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Here's how Multnomah County plans to reduce gun violence

The county-wide effort focuses on prosecutorial efficiency, removing illegal guns from the community and investing in community partnerships aimed at prevention.

PORTLAND, Ore. — Multnomah County unveiled a new plan to address rising gun violence on Thursday, a county-wide effort focused on increasing the prosecutorial efficiency of gun homicide cases, removing illegal firearms from the community and investing in community partnerships and health programs aimed at prevention and intervention.

The county has vowed to invest millions into the new plan. Among the investments: $1 million into the district attorney's office to hire four new prosecutors and two new investigators, and $2.8 million into public health programs, including a behavioral health response team of seven mental health professionals who will respond to shooting scenes. County leaders said they know change won't come quickly but they hope the county's new plan will strike a balance between short- and long-term solutions.

"The problem is great, and we are here today to demonstrate how Multnomah County is responding to that challenge, and moving forward urgently, holistically and in close coordination," said Multnomah County chair Deborah Kafoury.


Mike Schmidt, district attorney for the county, is working with Kafoury to secure $1 million in funding to add two new investigators and four new attorneys that will help the district attorney's office increase its focus on homicide investigations and prosecutions.

The district attorney's office recently released a dashboard that shows Multnomah County has dramatically increased prosecutions of gun-related cases over the past three years. Through Aug. 13, the district attorney's office has prosecuted 285 gun-related cases this year, up from 152 through the same date in 2020 and 51 in 2019.

"In this moment of urgency we must not go backward to the tough-on-crime era policies that seeded where we are today, hollowing out families and creating cycles of poverty and oppression," Schmidt said. "Instead, County leaders are rising to this challenge with a collaborative, modernized, evidence-based approach."

Law enforcement

Multnomah County Sheriff Mike Reese said the sheriff's office, in conjunction with law enforcement partners, will focus on investigations, removing illegal guns from the community and keeping a visible presence in areas where shootings have happened. The sheriff's office will also continue to participate in the FBI's Metro Safe Streets Task Force.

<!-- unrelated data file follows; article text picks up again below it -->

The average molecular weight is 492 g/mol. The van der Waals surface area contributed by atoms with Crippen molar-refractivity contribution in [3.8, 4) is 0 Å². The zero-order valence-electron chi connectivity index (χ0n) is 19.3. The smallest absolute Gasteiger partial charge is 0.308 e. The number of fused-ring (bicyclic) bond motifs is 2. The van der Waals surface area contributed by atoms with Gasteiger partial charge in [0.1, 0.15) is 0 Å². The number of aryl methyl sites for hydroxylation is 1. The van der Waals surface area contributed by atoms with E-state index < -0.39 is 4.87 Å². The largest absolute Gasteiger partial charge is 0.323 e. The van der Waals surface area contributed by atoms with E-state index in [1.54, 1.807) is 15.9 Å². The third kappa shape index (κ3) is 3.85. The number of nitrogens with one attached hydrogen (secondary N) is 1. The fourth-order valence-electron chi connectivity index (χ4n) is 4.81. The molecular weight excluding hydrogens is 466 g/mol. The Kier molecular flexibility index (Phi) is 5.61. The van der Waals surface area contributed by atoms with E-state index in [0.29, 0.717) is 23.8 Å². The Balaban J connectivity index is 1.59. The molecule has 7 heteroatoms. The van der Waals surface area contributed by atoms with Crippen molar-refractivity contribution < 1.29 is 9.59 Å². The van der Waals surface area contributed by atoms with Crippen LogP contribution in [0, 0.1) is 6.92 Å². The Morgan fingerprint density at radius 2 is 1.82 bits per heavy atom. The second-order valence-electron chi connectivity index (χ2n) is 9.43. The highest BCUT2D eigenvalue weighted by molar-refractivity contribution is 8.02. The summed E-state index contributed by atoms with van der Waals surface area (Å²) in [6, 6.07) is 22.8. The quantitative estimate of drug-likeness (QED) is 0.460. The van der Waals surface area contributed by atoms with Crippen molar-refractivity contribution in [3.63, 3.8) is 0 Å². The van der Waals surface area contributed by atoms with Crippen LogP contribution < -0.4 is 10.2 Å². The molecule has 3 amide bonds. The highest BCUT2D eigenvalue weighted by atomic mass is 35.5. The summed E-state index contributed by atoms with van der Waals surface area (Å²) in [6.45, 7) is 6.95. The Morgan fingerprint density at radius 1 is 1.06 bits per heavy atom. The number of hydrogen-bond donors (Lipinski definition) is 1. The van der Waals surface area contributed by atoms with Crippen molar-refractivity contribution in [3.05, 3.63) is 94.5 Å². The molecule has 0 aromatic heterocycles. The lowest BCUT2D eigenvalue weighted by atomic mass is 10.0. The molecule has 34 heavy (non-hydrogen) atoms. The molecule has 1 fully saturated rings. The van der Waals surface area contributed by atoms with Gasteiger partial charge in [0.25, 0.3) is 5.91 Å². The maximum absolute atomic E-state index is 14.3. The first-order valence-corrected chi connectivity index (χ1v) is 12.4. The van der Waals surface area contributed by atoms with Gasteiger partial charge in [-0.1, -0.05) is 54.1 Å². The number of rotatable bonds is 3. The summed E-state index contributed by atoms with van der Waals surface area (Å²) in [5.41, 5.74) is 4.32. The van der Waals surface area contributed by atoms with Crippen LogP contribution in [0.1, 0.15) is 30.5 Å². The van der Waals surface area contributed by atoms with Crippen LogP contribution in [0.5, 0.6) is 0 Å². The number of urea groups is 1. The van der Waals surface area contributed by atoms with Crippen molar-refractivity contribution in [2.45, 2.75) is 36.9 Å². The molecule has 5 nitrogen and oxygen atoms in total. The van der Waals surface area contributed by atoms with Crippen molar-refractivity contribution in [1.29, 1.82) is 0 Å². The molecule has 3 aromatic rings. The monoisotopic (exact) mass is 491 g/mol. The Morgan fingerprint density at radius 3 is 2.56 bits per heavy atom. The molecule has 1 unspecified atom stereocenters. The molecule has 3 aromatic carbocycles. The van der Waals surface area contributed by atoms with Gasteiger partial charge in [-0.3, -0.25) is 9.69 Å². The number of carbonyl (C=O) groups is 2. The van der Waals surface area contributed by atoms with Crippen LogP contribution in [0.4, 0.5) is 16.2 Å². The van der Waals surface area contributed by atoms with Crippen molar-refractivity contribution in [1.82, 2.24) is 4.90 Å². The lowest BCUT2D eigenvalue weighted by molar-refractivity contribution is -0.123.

The number of guns removed from the community has increased significantly over the past three years, according to the county's press release. Deputies have confiscated 719 guns in 2021, up from 319 in 2020 and 267 in 2019. "By removing firearms from the equation, we reduce the likelihood of a lethal outcome, and keep guns out of the hands of those who pose the greatest risk," Reese said.

Community leadership

Community groups like The Public Safety Village, a group of Black-led organizations led by people who have been impacted by or involved in community violence, are important to the county's effort to reduce gun violence. The Village provides cognitive-behavioral therapy, conflict resolution, recreation opportunities, youth grief/loss support groups and decision-making skill building, among other services.

The county's Department of Community Justice, in a collaboration with criminal justice partners, is working on a plan for "call-ins," described by the county as "targeted virtual public announcements" sent to people on the department's case loads who are known to be engaging in unsafe behavior. "They will relay a message that this level of violence is not acceptable and will lead to consequences," the press release says. The call-ins will also provide information about available services and support.

Public health

The county will direct more than $2.8 million to public and behavioral health programs that address the root causes of violence, according to Multnomah County Health Department director Ebony Clarke.

Clarke said that because gun violence is often concentrated in neighborhoods with higher rates of poverty, lower incomes, higher health disparities, higher eviction rates and fewer economic opportunities, the county must "push forward anti-poverty initiatives, emergency housing, trauma-informed therapy and drug treatment, school-based services, hunger relief, and access to healthcare clinics."

A new service provided by the health department will be a behavioral response team of seven mental health professionals who will serve within the Department of Community Justice's Women and Family Services Unit. They'll respond to shooting scenes and will work with families, providing them with safety plans, trauma support and other resources. 

WATCH: The Story: Understanding Gun Violence

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